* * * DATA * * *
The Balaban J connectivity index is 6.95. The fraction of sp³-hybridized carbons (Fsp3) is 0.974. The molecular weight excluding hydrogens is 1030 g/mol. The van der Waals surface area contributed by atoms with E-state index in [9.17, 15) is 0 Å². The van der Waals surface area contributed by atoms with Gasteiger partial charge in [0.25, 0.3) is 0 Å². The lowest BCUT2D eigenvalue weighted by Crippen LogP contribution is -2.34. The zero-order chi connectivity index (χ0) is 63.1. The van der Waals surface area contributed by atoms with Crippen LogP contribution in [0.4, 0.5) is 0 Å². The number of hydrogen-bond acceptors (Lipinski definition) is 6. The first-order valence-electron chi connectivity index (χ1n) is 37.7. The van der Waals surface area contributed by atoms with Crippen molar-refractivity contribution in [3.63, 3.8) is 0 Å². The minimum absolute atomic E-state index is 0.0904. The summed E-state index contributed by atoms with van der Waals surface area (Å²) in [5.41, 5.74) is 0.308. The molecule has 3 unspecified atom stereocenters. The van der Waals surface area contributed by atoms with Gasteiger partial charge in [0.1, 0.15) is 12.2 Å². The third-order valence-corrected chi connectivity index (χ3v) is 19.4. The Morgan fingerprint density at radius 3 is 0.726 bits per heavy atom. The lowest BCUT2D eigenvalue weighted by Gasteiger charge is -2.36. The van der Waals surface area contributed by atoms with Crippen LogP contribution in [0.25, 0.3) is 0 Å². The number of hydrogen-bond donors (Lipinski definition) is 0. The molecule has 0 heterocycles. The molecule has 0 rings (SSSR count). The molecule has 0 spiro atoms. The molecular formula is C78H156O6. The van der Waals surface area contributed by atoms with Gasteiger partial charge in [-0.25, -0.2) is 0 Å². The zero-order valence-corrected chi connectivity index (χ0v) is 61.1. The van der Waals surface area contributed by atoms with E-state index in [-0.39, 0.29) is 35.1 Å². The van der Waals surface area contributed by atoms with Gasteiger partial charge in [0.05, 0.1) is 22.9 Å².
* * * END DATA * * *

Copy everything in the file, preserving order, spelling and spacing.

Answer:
The Balaban J connectivity index is 6.95. The fraction of sp³-hybridized carbons (Fsp3) is 0.974. The molecular weight excluding hydrogens is 1030 g/mol. The van der Waals surface area contributed by atoms with E-state index in [9.17, 15) is 0 Å². The van der Waals surface area contributed by atoms with Gasteiger partial charge in [0.25, 0.3) is 0 Å². The lowest BCUT2D eigenvalue weighted by Crippen LogP contribution is -2.34. The zero-order chi connectivity index (χ0) is 63.1. The van der Waals surface area contributed by atoms with Crippen LogP contribution in [0.4, 0.5) is 0 Å². The number of hydrogen-bond acceptors (Lipinski definition) is 6. The first-order valence-electron chi connectivity index (χ1n) is 37.7. The van der Waals surface area contributed by atoms with Crippen molar-refractivity contribution in [3.63, 3.8) is 0 Å². The minimum absolute atomic E-state index is 0.0904. The summed E-state index contributed by atoms with van der Waals surface area (Å²) in [5.41, 5.74) is 0.308. The molecule has 3 unspecified atom stereocenters. The van der Waals surface area contributed by atoms with Gasteiger partial charge in [0.1, 0.15) is 12.2 Å². The third-order valence-corrected chi connectivity index (χ3v) is 19.4. The Morgan fingerprint density at radius 3 is 0.726 bits per heavy atom. The lowest BCUT2D eigenvalue weighted by Gasteiger charge is -2.36. The van der Waals surface area contributed by atoms with Crippen LogP contribution in [0.25, 0.3) is 0 Å². The number of hydrogen-bond donors (Lipinski definition) is 0. The molecule has 0 heterocycles. The molecule has 0 rings (SSSR count). The molecule has 0 spiro atoms. The molecular formula is C78H156O6. The van der Waals surface area contributed by atoms with Gasteiger partial charge in [-0.25, -0.2) is 0 Å². The zero-order valence-corrected chi connectivity index (χ0v) is 61.1. The van der Waals surface area contributed by atoms with E-state index in [-0.39, 0.29) is 35.1 Å². The van der Waals surface area contributed by atoms with Gasteiger partial charge in [0.05, 0.1) is 22.9 Å².